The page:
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Monthly Archives: March 2013


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Filled with anger

Consumed with frustration

I look to make sense of the situation

You have created.

Your refusal to understand me

Your refusal to see me

For the person I am inside

You put the blame on me

You say it is what I have done

At no time acknowledging your role in this game

You see me for what you believe me to be

I will never win in your eyes

I will always be a pariah

I am tired of trying to please you

To make you like me

To make you see me for the wonder that is me

Never seeing the person that I am.

The bond is now broken

No adhesive will make it whole.

Filled with anger

Consumed with frustration

I will never let you beat me

No matter how hard you try.

Living With Joy

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I just finished reading one of the most amazingly beautiful books I have ever had the fortune to read.

Breathtakingly, soul-strentheningly beautiful.

I read it cover to cover in a day.

Yet, it will stay with me for quite sometime.

Buy it.  Today.  Read it.  Now.

Until I Say Goodbye: My Year of Living With Joy, by Susan Spencer-Wendel, chronicles her life after receiving a diagnosis of ALS (Lou Gehrig’s Disease) at the age of 44.  It is not a book of sadness, or pity, or anger.  It is a book of laughter and love and JOY.  In the book, Susan tells of spending a year making joyful memories for and with her loved ones.  With her husband, her best-friend since childhood, her sister, her children.  Separately and together.  Even as her muscles are failing more and more rapidly, she desires to infuse her life – her very spirit – with JOY.

Susan and I grew up in the same hometown (where she lives about a mile and a half from my brother).  She is my age.  We share the same name (I wonder if she wasn’t really in love with the name growing up as I wasn’t – I have never felt like a SUSAN).  We both have three children – one with Asperger’s (her last, my first).  Both two boys and a girl (hers in the opposite order as mine).  I went to high-school with her life-long best friend.  As I read the book, I could picture the landscape of South Florida.  I breathed it with every rich detail.  There where times when I would laugh out loud – back up – read it again – only to laugh even harder.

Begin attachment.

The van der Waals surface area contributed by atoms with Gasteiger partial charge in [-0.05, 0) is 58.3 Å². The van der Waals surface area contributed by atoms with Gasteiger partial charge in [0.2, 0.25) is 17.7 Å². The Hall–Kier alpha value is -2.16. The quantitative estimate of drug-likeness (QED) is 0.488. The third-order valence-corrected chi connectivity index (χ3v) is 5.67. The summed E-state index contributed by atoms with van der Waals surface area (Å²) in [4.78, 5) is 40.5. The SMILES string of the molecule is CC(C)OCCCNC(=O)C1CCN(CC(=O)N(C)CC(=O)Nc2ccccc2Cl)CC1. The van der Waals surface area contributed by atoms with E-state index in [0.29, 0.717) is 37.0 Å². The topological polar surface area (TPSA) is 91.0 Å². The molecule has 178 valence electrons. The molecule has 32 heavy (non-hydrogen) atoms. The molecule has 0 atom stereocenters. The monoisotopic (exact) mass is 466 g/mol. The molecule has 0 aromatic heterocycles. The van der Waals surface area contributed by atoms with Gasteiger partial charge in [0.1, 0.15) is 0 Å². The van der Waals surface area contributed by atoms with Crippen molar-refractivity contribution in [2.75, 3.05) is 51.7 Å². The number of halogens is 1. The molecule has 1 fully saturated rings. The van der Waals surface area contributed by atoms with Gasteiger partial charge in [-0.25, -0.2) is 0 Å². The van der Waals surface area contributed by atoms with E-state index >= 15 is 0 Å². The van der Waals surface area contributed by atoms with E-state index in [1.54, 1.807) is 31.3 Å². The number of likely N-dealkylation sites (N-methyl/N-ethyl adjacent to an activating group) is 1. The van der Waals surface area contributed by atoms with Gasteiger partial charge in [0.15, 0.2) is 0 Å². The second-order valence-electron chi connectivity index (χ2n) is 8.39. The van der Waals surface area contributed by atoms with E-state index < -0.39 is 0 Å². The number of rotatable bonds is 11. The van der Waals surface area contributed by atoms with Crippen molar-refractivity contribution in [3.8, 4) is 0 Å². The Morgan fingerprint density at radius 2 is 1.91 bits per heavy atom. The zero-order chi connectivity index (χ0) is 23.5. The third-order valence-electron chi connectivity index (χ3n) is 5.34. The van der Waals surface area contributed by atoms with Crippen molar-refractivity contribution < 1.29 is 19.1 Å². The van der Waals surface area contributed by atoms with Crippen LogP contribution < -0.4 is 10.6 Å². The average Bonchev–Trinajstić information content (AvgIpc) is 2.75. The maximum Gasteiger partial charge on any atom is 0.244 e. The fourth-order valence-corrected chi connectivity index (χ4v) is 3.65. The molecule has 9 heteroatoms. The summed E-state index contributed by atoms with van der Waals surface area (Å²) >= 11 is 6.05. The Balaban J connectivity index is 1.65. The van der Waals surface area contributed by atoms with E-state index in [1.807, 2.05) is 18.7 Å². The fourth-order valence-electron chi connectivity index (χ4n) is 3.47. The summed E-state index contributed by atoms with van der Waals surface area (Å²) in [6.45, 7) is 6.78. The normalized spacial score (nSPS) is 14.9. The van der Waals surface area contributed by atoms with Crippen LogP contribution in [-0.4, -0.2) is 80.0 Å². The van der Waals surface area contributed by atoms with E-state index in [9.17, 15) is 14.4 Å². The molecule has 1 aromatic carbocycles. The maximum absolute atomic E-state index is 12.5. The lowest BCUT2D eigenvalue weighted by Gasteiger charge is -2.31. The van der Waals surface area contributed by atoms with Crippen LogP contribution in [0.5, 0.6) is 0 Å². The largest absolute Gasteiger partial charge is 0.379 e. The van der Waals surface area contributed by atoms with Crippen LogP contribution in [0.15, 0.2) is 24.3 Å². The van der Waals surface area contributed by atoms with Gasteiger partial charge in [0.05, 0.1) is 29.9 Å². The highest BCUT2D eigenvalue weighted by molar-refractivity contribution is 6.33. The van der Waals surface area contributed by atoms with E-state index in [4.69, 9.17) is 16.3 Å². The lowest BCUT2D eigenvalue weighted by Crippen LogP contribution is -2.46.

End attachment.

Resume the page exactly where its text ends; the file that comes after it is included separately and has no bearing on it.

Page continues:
And there were times when I had to hold back the sobs.

As I was reading the book, I would occasionally stop and ask myself if I would still love it as much if I didn’t feel  a bit of a personal (albeit vicarious) connection.

And each time the answer was a resounding, “YES!”  And not just for the humorous well-written prose, but for the lesson she imparts.

As we are facing challenges in our lives, we have several choices.  We can fight it tooth and nail.  We can fall in to a deep depression.  Or we can accept it for what it – for what it will be  – and choose to be JOYFUL.

Not happy.


There is a big difference between the two words.  They are not synonymous.

We may not be HAPPY to be in the midst of the challenge.  But, in accepting it – or as Susan puts it, finding your Zen, we can open our minds and hearts to finding JOY in every situation.

It is such a hard choice.  And certainly, making the choice to be joyful is not the path of least resistance.  It is ever so much easier to feel anger.  Or to allow ourselves to slip into the caverns of despair.  Making the choice for acceptance is HARD.  You have to work at it.  And as humans, we don’t really like things we have to work at.

Oh, I am sure that there were times when Susan felt genuinely pissed off at her impending fate.  Yet, she made the conscious decision to accept that what will be will be.  There was nothing she could do to stop it.  There was nothing she could do to even slow it.  It was happening and there was absolutely nothing she could do to avoid it.  After all, isn’t life too short (and in her case, quite literally) to spend it pissed off or sad?

Such a very good question.

And one that makes me think that if she has been able to face her fate with such dignity and grace – surely I can learn to do the same thing.

Surely we all can.

Impossible Things are Happening Every Day

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Daily Prompt: Impossibility.